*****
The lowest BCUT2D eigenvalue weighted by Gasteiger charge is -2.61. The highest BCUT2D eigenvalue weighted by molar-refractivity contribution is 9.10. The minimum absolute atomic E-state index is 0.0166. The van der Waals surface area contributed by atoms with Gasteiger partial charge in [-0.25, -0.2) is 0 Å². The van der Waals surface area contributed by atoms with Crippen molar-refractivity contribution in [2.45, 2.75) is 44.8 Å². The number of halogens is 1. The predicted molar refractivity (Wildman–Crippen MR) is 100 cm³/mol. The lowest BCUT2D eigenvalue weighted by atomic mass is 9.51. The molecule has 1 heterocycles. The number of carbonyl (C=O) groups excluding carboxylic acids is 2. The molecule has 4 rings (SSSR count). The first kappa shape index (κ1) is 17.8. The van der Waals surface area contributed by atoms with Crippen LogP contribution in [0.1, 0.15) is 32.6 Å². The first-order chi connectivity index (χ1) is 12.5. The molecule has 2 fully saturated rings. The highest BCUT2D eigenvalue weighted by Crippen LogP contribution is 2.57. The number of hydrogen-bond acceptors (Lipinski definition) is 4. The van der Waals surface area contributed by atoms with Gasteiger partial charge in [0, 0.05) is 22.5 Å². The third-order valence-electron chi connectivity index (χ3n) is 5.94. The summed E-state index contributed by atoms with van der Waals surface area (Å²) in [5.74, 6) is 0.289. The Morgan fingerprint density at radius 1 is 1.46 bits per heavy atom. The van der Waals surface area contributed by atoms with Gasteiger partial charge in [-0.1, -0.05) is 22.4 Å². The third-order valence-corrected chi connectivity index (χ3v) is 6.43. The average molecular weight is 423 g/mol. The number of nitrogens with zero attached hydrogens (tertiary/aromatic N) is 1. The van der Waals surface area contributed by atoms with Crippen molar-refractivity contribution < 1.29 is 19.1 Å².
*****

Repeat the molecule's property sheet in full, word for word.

The lowest BCUT2D eigenvalue weighted by Gasteiger charge is -2.61. The highest BCUT2D eigenvalue weighted by molar-refractivity contribution is 9.10. The minimum absolute atomic E-state index is 0.0166. The van der Waals surface area contributed by atoms with Gasteiger partial charge in [-0.25, -0.2) is 0 Å². The van der Waals surface area contributed by atoms with Crippen molar-refractivity contribution in [2.45, 2.75) is 44.8 Å². The number of halogens is 1. The predicted molar refractivity (Wildman–Crippen MR) is 100 cm³/mol. The lowest BCUT2D eigenvalue weighted by atomic mass is 9.51. The molecule has 1 heterocycles. The number of carbonyl (C=O) groups excluding carboxylic acids is 2. The molecule has 4 rings (SSSR count). The first kappa shape index (κ1) is 17.8. The van der Waals surface area contributed by atoms with Crippen LogP contribution in [0.1, 0.15) is 32.6 Å². The first-order chi connectivity index (χ1) is 12.5. The molecule has 2 fully saturated rings. The highest BCUT2D eigenvalue weighted by Crippen LogP contribution is 2.57. The number of hydrogen-bond acceptors (Lipinski definition) is 4. The van der Waals surface area contributed by atoms with Gasteiger partial charge in [0, 0.05) is 22.5 Å². The third-order valence-electron chi connectivity index (χ3n) is 5.94. The summed E-state index contributed by atoms with van der Waals surface area (Å²) in [5.74, 6) is 0.289. The Morgan fingerprint density at radius 1 is 1.46 bits per heavy atom. The van der Waals surface area contributed by atoms with Gasteiger partial charge in [-0.1, -0.05) is 22.4 Å². The third-order valence-corrected chi connectivity index (χ3v) is 6.43. The average molecular weight is 423 g/mol. The number of nitrogens with zero attached hydrogens (tertiary/aromatic N) is 1. The van der Waals surface area contributed by atoms with Crippen molar-refractivity contribution < 1.29 is 19.1 Å².